CHAPTER I THE TEACHER HIMSELF
It is easy enough to secure buildings and classrooms for our schools. The expenditure of so many dollars will bring us the equipment we require. Books and materials may be had almost for the asking. The great problem is to secure teachers—real teachers, teachers of power and devotion who are able to leave their impress on young lives. Without such teachers all the rest is but as sounding brass or a tinkling cymbal. And to be a real teacher is a very high achievement.
Bishop Vincent was giving a lecture on "That Boy." He himself was "that boy," and in the course of describing his school days he fell into meditation as follows: "That old school master of mine!—He is dead now—and I have forgiven him!—And I am afraid that was the chronology of the matter; for I never was able to forgive him while he lived." I, as one of the listeners, smiled at the bitter wit of the speaker, but was oppressed.
This somber view of the impression sometimes left by teachers on their pupils received an antidote the following day, however, when a venerable old man approached my desk bearing in his hands an ancient and dog-eared copy of a text in grammar. He opened the book and proudly showed me written across the fly leaf "Grover Cleveland, President." Then he told me this story:
"I have been a teacher. In one of my first schools I had Grover Cleveland as a pupil. He came without a textbook in grammar, and I loaned him mine. Years passed, and Grover Cleveland was President of the United States. One day I was one of many hundreds passing in line at a public reception to grasp the President's hand. I carried this book with me, and when it came my turn to meet the President, I presented the volume and said, 'Mr. President, do you recognize this book, and do you remember me?' In an instant the light of recognition had flashed in Mr. Cleveland's eyes. Calling me by name, he grasped my hand and held it while the crowd waited and while he recalled old times and thanked me for what I had meant to him when I was his teacher. Then he took the old book and autographed it for me."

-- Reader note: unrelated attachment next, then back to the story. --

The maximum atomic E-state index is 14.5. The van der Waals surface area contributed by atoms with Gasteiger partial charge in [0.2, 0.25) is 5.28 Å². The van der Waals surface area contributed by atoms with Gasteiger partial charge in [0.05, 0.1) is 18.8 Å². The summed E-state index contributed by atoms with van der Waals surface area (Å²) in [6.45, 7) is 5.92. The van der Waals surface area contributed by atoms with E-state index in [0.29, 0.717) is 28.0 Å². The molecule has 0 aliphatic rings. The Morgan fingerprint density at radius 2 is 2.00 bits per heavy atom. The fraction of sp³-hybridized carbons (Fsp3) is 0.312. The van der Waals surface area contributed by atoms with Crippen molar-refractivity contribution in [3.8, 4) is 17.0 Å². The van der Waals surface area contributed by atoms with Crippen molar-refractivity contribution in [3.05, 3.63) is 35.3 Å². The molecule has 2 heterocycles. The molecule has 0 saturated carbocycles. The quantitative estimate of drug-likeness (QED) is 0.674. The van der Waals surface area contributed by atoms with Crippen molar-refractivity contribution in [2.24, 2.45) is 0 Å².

Three types of teachers.—Two types of teachers are remembered: one to be forgiven after years have softened the antagonisms and resentments; the other to be thought of with honor and gratitude as long as memory lasts. Between these two is a third and a larger group: those who are forgotten, because they failed to stamp a lasting impression on their pupils. This group represents the mediocrity of the profession, not bad enough to be actively forgiven, not good enough to claim a place in gratitude and remembrance.
To which type would we belong? To which type can we belong? Can we choose? What are the factors that go to determine the place we shall occupy in the scale of teachers?THE PERSONAL FACTOR
When we revert to our own pupil days we find that the impressions which cling to our memories are not chiefly impressions of facts taught and of lessons learned, but of the personality of the teacher. We may have forgotten many of the truths presented and most of the conclusions drawn, but the warmth and glow of the human touch still remains.
To be a teacher of religion requires a particularly exalted personality. The teacher and the truth taught should always leave the impression of being of the same pattern. "For their sakes I sanctify myself," said the Great Teacher; shall the teachers of his Word dare do less!
The teacher as an interpreter of truth.—This is not to say that the subject matter taught is unimportant, nor that the lessons presented are immaterial. It is only to say that life responds first of all to life. Truth never comes to the child disembodied and detached, but always with the slant and quality of the teacher's interpretation of it. It is as if the teacher's mind and spirit were the stained glass through which the sunlight must fall; all that passes through the medium of a living personality takes its tone and quality from this contact. The pupils may or may not grasp the lessons of their books, but their teachers are living epistles, known and read by them all.
For it is the concrete that grips and molds. Our greatest interest and best attention center in persons. The world is neither formed nor reformed by abstract truths nor by general theories. Whatever ideals we would impress upon others we must first have realized in ourselves. What we are often drowns out what we say....